Meet the Maker


Rauni Higson is one of Britain’s leading silversmiths. Originally trained in Finland, her studio is located in the dramatic landscape of Snowdonia, a rich backdrop of mountainous crags and rugged coastline that inform her work. 

All her pieces are made by hand and by hammer, using her contemporary interpretation of traditional skills. Rauni is proud to have been tutored by a number Master Craftsmen such as Michael Lloyd, Rod Kelly, Christopher Lawrence and Cynthia Eid and believes the passing on skills and techniques to future silversmiths is fundamental to the future of the industry.

Rauni has personally mentored a number of up and coming silversmiths and pioneered the Contemporary British Silversmiths Skills Training Programme which launched in 2016.

“Silver is a magical material that responds to light like nothing else, except perhaps the moon. It has entranced humans forever, and its extraordinary malleability means that almost any form that can be imagined can be realised, with enough time, skill and patience.

I fell in love with silver when I first used it over thirty years ago, and I know I’ll never tire of it as a material to create with. I seek to represent the feel of the landscape and my experience of it, my connection to it, it’s my love letter to Snowdonia.”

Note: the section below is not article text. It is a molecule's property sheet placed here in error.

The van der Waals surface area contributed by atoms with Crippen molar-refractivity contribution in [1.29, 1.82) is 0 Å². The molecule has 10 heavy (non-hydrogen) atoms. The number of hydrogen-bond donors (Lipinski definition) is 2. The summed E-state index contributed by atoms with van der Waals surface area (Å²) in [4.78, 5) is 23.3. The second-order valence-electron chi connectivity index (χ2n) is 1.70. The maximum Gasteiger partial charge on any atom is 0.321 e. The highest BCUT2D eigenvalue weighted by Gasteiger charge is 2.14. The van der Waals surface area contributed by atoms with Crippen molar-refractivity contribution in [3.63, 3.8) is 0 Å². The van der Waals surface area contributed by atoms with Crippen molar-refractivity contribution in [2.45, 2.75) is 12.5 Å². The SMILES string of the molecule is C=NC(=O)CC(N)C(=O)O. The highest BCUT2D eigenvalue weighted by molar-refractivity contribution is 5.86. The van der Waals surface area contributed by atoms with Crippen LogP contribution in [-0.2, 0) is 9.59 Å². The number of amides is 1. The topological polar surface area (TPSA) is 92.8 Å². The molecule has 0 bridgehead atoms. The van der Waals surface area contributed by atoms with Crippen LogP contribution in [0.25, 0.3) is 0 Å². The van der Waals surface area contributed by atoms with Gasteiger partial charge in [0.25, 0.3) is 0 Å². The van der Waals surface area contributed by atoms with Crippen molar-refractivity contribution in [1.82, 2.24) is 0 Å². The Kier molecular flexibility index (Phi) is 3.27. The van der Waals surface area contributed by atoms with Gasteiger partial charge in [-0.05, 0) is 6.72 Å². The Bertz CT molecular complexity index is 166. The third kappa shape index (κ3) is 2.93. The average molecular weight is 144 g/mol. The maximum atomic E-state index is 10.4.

Rauni Higson

Rauni Higson Workshop | Image Stephen Heaton
Rauni Higson Portrait
Harts Tongue Fern | Rauni Higson
Snowdonia | Rauni Higson


In 2001, Rauni was introduced to the almost magical technique of fold-forming by Brian Clarke in Ireland. The Arts Council of Wales first supported Rauni to train for two weeks with Brian, which had a profound effect. Developed by Charles Lewton-Brain in the 1980’s, fold-forming is a simple idea – a sheet of metal is folded in two like a piece of paper and hammered while folded, to introduce curves and distortion, which become a three-dimensional form when prised open. It often results in an imperfect symmetry that mimics growth patterns in nature, such as leaves, coral, fungi, seaweed, shells and ferns.